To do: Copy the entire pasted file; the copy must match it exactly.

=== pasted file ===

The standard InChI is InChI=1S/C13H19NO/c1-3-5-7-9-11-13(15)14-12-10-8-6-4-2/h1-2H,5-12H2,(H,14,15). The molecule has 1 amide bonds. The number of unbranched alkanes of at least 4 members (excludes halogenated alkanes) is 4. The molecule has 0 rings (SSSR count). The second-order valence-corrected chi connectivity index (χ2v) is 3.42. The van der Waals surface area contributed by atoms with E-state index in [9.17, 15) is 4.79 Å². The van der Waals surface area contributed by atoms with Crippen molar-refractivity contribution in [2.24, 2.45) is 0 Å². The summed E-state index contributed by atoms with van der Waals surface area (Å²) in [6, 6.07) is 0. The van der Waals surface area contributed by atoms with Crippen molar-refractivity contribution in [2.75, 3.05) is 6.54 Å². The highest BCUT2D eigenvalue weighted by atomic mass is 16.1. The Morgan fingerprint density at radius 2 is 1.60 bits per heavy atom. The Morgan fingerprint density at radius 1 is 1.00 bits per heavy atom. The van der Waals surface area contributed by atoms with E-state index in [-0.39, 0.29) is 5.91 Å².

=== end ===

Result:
The standard InChI is InChI=1S/C13H19NO/c1-3-5-7-9-11-13(15)14-12-10-8-6-4-2/h1-2H,5-12H2,(H,14,15). The molecule has 1 amide bonds. The number of unbranched alkanes of at least 4 members (excludes halogenated alkanes) is 4. The molecule has 0 rings (SSSR count). The second-order valence-corrected chi connectivity index (χ2v) is 3.42. The van der Waals surface area contributed by atoms with E-state index in [9.17, 15) is 4.79 Å². The van der Waals surface area contributed by atoms with Crippen molar-refractivity contribution in [2.24, 2.45) is 0 Å². The summed E-state index contributed by atoms with van der Waals surface area (Å²) in [6, 6.07) is 0. The van der Waals surface area contributed by atoms with Crippen molar-refractivity contribution in [2.75, 3.05) is 6.54 Å². The highest BCUT2D eigenvalue weighted by atomic mass is 16.1. The Morgan fingerprint density at radius 2 is 1.60 bits per heavy atom. The Morgan fingerprint density at radius 1 is 1.00 bits per heavy atom. The van der Waals surface area contributed by atoms with E-state index in [-0.39, 0.29) is 5.91 Å².